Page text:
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Biomedical engineer studying heart's response to valve repair

by Nan Cooper - April 27, 2009

Wei Sun, an assistant professor of biomedical engineering and mechanical engineering, was recently awarded an American Heart Association National Scientist Development grant of more than $300,000.

The grant will support his work to develop accurate biomechanical models that depict how human hearts respond to a heart valve repair procedure called percutaneous transvenous mitral annuloplasty (PTMA).

The research is an extension of ongoing work Sun has been conducting with Dr. Bruce Liang, a professor of cardiology at the UConn Health Center.

Through the American Heart Association project, the researchers expect to improve their understanding of the biomechanics involved in PTMA treatment, and to aid in the development of novel, minimally invasive valve repair devices.

Sun says approximately 300,000 heart valve surgeries are performed annually around the world – either whole valve replacement with an artificial heart valve or surgical valve repair. Both procedures require open-heart surgery with cardiopulmonary bypass, risky surgery that makes it desirable to develop less invasive, non-surgical techniques.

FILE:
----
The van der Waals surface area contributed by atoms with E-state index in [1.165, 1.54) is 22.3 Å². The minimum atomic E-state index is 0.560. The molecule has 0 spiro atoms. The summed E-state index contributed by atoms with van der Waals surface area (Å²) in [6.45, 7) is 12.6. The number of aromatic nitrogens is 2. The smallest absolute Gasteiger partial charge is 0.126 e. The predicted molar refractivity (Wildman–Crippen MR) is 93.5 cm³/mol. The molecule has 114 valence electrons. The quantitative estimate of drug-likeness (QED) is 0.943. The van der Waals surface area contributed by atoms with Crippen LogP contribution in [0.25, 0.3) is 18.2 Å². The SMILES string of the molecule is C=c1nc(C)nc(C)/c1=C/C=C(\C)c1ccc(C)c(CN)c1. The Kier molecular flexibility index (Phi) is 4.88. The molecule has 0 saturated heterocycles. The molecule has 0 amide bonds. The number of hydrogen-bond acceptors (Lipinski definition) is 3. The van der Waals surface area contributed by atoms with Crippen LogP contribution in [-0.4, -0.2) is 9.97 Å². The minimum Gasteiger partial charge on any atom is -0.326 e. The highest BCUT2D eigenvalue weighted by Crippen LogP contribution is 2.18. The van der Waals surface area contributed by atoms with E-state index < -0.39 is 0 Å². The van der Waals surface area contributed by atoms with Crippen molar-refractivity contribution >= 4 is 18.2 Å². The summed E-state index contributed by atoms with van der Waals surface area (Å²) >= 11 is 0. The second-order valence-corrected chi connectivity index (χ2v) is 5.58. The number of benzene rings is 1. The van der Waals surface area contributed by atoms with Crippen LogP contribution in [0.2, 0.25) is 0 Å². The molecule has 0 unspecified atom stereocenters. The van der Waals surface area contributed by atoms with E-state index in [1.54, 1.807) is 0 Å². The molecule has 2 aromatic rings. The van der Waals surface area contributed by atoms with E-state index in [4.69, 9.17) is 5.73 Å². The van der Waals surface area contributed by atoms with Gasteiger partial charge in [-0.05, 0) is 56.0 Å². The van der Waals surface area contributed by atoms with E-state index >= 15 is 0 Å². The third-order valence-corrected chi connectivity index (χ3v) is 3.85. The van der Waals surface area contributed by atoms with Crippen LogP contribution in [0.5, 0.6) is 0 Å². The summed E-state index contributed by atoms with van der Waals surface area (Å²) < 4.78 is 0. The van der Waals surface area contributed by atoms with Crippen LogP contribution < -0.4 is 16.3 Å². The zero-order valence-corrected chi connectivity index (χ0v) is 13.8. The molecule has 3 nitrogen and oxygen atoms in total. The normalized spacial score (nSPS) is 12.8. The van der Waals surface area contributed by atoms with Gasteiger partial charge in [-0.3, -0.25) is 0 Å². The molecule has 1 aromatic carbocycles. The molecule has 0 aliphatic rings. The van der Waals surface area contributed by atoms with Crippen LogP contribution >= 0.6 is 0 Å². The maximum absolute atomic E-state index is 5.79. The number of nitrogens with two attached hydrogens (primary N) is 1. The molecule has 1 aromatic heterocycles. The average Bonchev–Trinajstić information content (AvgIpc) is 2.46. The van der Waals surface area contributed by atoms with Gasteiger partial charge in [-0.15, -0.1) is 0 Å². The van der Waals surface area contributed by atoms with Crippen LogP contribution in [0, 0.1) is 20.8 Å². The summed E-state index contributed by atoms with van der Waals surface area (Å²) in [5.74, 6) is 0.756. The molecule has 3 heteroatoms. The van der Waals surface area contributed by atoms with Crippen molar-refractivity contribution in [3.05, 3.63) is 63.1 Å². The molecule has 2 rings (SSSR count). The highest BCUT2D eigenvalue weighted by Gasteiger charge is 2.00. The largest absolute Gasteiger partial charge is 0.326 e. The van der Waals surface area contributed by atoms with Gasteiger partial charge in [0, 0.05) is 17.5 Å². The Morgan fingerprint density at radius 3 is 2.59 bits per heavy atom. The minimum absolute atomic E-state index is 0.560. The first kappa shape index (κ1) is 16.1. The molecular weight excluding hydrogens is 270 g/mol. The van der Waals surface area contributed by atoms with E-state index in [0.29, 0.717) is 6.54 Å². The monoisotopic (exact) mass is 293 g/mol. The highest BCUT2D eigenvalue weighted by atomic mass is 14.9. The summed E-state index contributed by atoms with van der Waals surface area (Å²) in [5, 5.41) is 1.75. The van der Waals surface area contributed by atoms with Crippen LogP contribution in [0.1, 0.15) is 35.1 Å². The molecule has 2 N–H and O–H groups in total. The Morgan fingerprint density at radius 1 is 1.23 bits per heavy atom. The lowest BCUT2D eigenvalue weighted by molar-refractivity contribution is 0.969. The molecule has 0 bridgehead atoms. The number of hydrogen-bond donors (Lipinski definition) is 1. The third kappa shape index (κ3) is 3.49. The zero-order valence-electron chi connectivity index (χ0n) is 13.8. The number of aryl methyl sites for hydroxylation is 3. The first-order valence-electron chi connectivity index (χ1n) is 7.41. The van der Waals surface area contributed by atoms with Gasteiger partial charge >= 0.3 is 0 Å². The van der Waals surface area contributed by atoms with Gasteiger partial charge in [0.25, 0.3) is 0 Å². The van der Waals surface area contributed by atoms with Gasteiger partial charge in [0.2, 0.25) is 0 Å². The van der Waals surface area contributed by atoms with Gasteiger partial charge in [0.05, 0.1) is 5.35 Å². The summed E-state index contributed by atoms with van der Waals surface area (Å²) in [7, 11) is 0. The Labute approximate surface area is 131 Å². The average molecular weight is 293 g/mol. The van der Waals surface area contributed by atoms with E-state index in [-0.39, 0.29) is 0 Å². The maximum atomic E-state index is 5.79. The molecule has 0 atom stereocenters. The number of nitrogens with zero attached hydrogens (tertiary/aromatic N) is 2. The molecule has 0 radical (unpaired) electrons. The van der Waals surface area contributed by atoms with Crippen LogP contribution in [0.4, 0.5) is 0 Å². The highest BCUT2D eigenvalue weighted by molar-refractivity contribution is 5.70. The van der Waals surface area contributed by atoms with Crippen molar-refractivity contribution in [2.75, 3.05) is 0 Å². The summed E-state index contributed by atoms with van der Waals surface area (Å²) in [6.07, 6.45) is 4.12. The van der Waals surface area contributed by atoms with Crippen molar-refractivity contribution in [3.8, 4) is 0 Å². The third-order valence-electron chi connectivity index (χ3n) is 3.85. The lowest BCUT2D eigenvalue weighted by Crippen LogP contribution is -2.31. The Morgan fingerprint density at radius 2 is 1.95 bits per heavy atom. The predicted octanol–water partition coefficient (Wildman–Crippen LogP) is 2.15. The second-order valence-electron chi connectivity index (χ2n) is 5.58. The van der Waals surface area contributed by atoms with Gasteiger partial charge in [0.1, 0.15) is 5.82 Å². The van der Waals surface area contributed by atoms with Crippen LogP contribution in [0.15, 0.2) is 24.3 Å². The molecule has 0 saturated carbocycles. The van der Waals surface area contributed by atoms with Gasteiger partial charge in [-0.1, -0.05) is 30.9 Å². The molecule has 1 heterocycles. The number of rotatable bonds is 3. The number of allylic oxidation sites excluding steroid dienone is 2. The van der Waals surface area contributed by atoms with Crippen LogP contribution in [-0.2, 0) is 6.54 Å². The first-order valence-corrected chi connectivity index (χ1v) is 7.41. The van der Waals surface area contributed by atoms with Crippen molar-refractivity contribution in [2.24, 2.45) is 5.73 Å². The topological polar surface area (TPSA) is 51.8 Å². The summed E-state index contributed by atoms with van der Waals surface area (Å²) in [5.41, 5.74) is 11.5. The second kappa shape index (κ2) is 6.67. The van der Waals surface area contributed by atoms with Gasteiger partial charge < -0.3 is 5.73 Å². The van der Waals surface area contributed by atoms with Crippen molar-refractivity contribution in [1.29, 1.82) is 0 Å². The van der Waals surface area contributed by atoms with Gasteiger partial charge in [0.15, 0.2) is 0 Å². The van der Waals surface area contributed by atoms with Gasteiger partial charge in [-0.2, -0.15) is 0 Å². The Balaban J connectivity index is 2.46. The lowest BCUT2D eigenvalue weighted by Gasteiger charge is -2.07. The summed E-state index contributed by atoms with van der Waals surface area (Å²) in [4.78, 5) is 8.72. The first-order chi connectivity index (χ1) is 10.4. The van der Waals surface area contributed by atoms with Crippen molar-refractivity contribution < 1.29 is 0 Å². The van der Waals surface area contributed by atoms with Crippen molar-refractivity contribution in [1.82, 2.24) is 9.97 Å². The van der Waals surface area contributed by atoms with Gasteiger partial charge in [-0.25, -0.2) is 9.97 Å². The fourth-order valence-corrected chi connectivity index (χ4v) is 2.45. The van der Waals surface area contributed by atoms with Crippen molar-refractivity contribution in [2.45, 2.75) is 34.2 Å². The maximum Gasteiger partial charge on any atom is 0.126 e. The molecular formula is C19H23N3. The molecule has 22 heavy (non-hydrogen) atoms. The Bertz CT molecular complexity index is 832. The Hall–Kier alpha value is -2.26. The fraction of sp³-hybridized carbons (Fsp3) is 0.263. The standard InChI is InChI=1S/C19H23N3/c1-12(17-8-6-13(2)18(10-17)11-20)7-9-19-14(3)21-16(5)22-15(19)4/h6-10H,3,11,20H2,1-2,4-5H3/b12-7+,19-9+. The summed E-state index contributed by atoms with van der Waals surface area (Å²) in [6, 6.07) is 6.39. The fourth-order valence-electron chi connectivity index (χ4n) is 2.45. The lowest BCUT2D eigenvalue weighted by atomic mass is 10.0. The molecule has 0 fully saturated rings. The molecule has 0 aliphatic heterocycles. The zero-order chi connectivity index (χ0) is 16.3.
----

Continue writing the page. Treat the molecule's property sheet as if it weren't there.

One type of heart disease is known as “mitral regurgitation,” a condition in which the mitral valve, located between the left atrium and the left ventricle, fails to close completely, allowing blood to leak backward into the heart. Mitral regurgitation limits the body’s ability to circulate blood efficiently.

Wei Sun, right, assistant professor of biomedical engineering and mechanical engineering, and graduate student Thuy Pham.
Wei Sun, right, assistant professor of biomedical engineering and mechanical engineering, and graduate student Thuy Pham. Photo by Christopher LaRosa

PTMA, which involves minimally invasive insertion of a synthetic band or ring into the coronary sinus, was recently developed as an alternative to open heart surgery. A number of companies are developing experimental PTMA devices, and early clinical trials in humans were conducted in 2006 and 2007.

Sun says that dysfunctional performance and fatigue fracture were reported in the trials, possibly as a result of unknown biomechanical interactions between venous tissue, the mitral valve system, and the device.

Through a combination of experimental and computational studies, Sun hopes to better understand the mitral tissue-implant interaction. He and Liang will develop patient-specific computational models of the mitral valve using clinical cardiac images.

These models will be used to simulate PTMA device deployment and function under various conditions and to evaluate PTMA device failures.

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